Born in Pennsylvania, Davidson moved from California to Arkansas in 2003 to attend Harding. She received a Bachelor of Arts degree in art education in 2006 and a Master of Education degree in secondary education in 2008, both from Harding . She received a Master of Arts degree in art history in 2014 from the University of Arkansas at Little Rock and a Master of Fine Arts degree in visual art in 2018 from the New Hampshire Institute of Art in Manchester.

Davidson is serving in her first year as an assistant professor of art at Harding University, where she teaches art appreciation, fine-arts profession, advanced painting and supervised teaching. She served as an adjunct art professor from 2011-2019 at Harding. She also served as docent at the Arkansas Arts Center in Little Rock from 2012-2015 and taught art and Bible at Harding Academy from 2007-2012.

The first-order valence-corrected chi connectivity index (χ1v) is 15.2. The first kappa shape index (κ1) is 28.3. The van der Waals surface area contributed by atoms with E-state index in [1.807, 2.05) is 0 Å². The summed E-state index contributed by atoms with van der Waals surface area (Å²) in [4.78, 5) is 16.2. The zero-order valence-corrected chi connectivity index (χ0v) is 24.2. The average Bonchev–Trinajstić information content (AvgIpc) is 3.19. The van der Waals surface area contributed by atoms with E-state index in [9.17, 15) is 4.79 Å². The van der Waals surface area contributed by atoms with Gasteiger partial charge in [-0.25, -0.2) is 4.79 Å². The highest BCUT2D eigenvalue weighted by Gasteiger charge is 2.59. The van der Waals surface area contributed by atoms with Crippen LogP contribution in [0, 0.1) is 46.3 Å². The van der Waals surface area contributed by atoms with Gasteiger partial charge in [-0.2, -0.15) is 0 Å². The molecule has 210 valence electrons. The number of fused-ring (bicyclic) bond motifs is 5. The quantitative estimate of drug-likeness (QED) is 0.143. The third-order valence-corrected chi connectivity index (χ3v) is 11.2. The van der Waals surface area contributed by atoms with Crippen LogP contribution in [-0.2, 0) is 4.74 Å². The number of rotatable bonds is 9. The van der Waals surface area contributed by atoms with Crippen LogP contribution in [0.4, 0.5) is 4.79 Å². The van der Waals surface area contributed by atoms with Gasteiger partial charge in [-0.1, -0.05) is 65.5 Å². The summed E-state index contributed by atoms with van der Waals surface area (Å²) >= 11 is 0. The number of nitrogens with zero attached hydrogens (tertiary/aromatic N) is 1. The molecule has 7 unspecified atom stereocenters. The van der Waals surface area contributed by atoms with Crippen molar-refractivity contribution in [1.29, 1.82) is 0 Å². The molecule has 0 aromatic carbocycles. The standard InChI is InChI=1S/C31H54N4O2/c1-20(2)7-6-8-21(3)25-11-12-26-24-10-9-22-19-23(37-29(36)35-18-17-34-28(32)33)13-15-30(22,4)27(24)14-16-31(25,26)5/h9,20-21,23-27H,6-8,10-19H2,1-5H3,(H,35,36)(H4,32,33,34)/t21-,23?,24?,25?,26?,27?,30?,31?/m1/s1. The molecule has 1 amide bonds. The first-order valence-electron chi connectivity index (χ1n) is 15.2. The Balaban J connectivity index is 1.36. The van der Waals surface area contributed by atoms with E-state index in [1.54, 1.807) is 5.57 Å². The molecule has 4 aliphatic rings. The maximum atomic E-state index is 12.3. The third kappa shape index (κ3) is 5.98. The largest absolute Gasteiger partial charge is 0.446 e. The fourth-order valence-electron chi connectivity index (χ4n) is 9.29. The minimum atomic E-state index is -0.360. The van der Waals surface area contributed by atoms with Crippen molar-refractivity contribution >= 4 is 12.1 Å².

Davidson is a member of the Arkansas Committee of the National Museum of Women in Art, the Culture Shock Art Collective, the Arkansas Arts Council, Christians in the Visual Arts and the Association of Scholars of Christianity in the History of Art.

Davidson’s primary art medium is painting, but she also works in drawing, video, performance and installation art. Her painting Wings, an oil on linen, was selected for the 2018 Delta Exhibition at the Arkansas Arts Center.

Davidson lives in Cabot with her husband, T.J., and their two children.

For more information about Davidson’s work, visit her website,